6 important class is the processing class. It does the actual processing and is the focal point of the model. All other classes support it by managing the administration, reception and distribution of data. The parameter of its run()-method contains the data to be processed. The packet is processed in this method, stored in the local pool of results by means of a return call and is then sent back. The usage of this system merely requires an overloading of the run()-method of the processing class, adjusting the class for special problems. The distribution and collection manager have to be initialised at the beginning of a session. Furthermore, the required processes need to be launched in the processing nodes. These will then contact the distributor and collector on their own. At this stage the system will be idle. The pool of tasks is now filled with the required packets. Once this has been done, the distributor is activated and the data is processed. All processed packets are stored in the pool of results. Manipulating the packet size requires overloading of the methods that split and merge the packets. 5 Performance measurements The measurements were performed on a cluster of Linux K6, 300 MHz PCs connected over a 10Mbit Ethernet. In a first attempt different block sizes and number of iterations as well as various configurations of the processing model were examined in order to obtain data about the efficiency and the run time behaviour of the proposed system. Table 1: Measurement results (run times, speedup and efficiency) with the implemented prototype Iterations Time[s]: 1 PE Time[s]/Sp/Ep : 2 PE Time[s]/Sp/Ep : 3 PE Time[s]/Sp/Ep : 4 PE / 1.407/ / 1.615/ / 1.590/ / 1.586/ / 1.751/ / 1.939/ / 1.637/ / 1.852/ / 2.136/ / 1.758/ / 2.036/ / 2.409/ / 1.768/ / 2.215/ / 2.501/ / 1.805/ / 2.218/ / 2.514/ / 1.829/ / 2.388/ / 2.797/ / 1.855/ / 2.400/ / 2.921/ / 1.846/ / 2.429/ / 2.991/ / 1.825/ / 2.511/ / 3.155/ / 1.938/ / 2.529/ / 3.301/ Table 1 shows the run times needed for iterations of a simple inverting operation performed on a 10 Mbyte large block as well as the speedup factor S P submitted to World Scientific : : 13:47 6/6

7 and the efficiency E P. The data is subdivided into byte large subsections and according to the strategy described distributed to the single PE clients. Speedup values between 1.4 and 3.3 are reached in this simple application. At the beginning the network communication is the most influencing factor resulting in speedups between (2 PE s) and 1.59 (4 PE s). With larger numbers of iterations a linear increase of the speedup values can be observed reaching top speedup values of 3.3 in case of 4 PE s and 200 iterations. The efficiency decreases only slightly, e.g. there is a difference of 0.24 between the mean values of the two and four PE systems. Thus the scalability of the system model appears to be good. A clearer description of the results is given in figure 2. The right hand diagram shows the run times of the different system configurations, the left hand diagram contains the mean speedup and efficiency values for the parallel configurations. 3,0 2,5 Speedup and Efficiency (mean values ) Speedup Efficiency Client 2 Clients 3 Clients 4 Clients 2,0 1,5 1,0 0,5 Time [s] , Processing Elements Iterations Figure 2: A diagram of the speedup and efficiency values achieved (left); run times for 1-4 PEs (right) The achieved results are compared to the mean speedup and efficiency values of the PVM, which are shown in figure 3. The measurements are performed on the same configurations (K6 with Linux, distribution of byte large blocks) and type conversion disabled. Speedup and Efficiency PVM (mean values) 3 2,5 2 Speedup Efficiency 1,5 1 0, Processing Elements Figure 3: A diagram of the PVM average speedup and efficiency values submitted to World Scientific : : 13:47 7/7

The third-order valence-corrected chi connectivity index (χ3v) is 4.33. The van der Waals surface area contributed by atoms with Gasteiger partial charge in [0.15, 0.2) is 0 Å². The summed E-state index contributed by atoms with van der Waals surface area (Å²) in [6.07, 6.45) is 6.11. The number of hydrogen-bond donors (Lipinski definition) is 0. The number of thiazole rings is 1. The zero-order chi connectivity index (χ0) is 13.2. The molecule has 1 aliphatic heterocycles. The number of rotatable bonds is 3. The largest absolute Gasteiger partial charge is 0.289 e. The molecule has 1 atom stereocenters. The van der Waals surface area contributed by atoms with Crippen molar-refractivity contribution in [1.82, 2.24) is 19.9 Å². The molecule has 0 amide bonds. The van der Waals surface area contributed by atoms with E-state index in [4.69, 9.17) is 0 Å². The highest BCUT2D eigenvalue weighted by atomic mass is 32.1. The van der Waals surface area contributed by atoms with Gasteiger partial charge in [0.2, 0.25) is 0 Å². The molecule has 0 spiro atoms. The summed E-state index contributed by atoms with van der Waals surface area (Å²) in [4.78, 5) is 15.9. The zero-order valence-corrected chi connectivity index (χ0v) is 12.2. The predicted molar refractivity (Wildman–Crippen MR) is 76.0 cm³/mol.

8 An analysis of the PVM results shows slightly better speedup and efficiency values in case of two processing elements. These decrease when larger numbers of PE s are used. The effort of management and transfer clearly reduces the performance. Thus the proposed system model reaches a five times better speedup and efficiency in case of configurations with four PEs. 6 Conclusions In this paper a specialised computation model based on asynchronous transmission is presented, which automatically adapts to the workload of the elements in the parallel environment at transmission time, enables easy development of parallel programs and minimises the communication and management effort by direct use of TCP/IP sockets. It is based on the creation of pools of tasks, which are controlled by three special modules. A simple distribution strategy of the available packages increases the computing efficiency. More powerful processing elements or such with a small workload will more frequently receive packages. Additionally the package size can be adapted. The efficiency of the proposed method is evaluated through a variety of performance measurements. The results are compared with the results of the PVM. Future work includes extensions, which primarily concern improving the system s performance. Storing the packets in the local file system, similar to a spool-directory, makes it possible to save all packets of the same type that are to be processed in a special directory. Furthermore, comparative benchmarks with other systems are to be performed. References: 1. PVM Home page: Documentation, comparison between various packages, 2. CONDOR Project description, documentation, 3. MPI Project Home page: Documentation, tutorials, etc, 4. Mosix Home page: 5. Information about PVMPI: 6. S. Keinman, D. Shah, Programming with Threads, Prentice Hall, B. Wilkinson, M. Allen: Parallel Programming: Techniques and Applications Using Networked Workstations and Parallel Computers, Prentice Hall, O. Sachs, Analyse von Aktienreihen mittels paralleler Korrelationsberechnungen, Master thesis, TU Clausthal, 1998 submitted to World Scientific : : 13:47 8/8